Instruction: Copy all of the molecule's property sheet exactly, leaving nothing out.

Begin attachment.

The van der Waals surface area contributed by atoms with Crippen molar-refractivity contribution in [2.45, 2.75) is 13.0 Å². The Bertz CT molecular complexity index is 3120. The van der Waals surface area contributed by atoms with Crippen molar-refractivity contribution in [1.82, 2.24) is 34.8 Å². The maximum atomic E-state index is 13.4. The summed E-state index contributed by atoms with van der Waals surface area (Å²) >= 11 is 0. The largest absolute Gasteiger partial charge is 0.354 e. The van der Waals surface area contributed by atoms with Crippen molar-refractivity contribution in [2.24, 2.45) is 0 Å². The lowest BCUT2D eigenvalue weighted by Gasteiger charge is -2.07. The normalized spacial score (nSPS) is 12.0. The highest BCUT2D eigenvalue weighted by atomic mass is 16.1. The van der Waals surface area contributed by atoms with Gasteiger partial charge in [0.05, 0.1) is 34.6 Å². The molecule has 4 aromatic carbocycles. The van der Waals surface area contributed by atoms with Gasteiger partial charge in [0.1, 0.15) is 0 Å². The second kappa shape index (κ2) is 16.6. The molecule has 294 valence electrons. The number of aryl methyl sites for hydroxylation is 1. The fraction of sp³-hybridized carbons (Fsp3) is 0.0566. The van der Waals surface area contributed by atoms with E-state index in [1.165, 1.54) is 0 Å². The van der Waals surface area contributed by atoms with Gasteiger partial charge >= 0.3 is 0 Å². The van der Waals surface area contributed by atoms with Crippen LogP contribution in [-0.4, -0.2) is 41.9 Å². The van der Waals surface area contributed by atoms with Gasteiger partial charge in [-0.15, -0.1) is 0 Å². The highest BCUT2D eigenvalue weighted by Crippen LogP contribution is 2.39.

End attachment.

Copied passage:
The van der Waals surface area contributed by atoms with Crippen molar-refractivity contribution in [2.45, 2.75) is 13.0 Å². The Bertz CT molecular complexity index is 3120. The van der Waals surface area contributed by atoms with Crippen molar-refractivity contribution in [1.82, 2.24) is 34.8 Å². The maximum atomic E-state index is 13.4. The summed E-state index contributed by atoms with van der Waals surface area (Å²) >= 11 is 0. The largest absolute Gasteiger partial charge is 0.354 e. The van der Waals surface area contributed by atoms with Crippen molar-refractivity contribution in [2.24, 2.45) is 0 Å². The lowest BCUT2D eigenvalue weighted by Gasteiger charge is -2.07. The normalized spacial score (nSPS) is 12.0. The highest BCUT2D eigenvalue weighted by atomic mass is 16.1. The van der Waals surface area contributed by atoms with Gasteiger partial charge in [0.05, 0.1) is 34.6 Å². The molecule has 4 aromatic carbocycles. The van der Waals surface area contributed by atoms with Gasteiger partial charge in [0.1, 0.15) is 0 Å². The second kappa shape index (κ2) is 16.6. The molecule has 294 valence electrons. The number of aryl methyl sites for hydroxylation is 1. The fraction of sp³-hybridized carbons (Fsp3) is 0.0566. The van der Waals surface area contributed by atoms with E-state index in [1.165, 1.54) is 0 Å². The van der Waals surface area contributed by atoms with Gasteiger partial charge >= 0.3 is 0 Å². The van der Waals surface area contributed by atoms with Crippen LogP contribution in [-0.4, -0.2) is 41.9 Å². The van der Waals surface area contributed by atoms with Gasteiger partial charge in [-0.15, -0.1) is 0 Å². The highest BCUT2D eigenvalue weighted by Crippen LogP contribution is 2.39.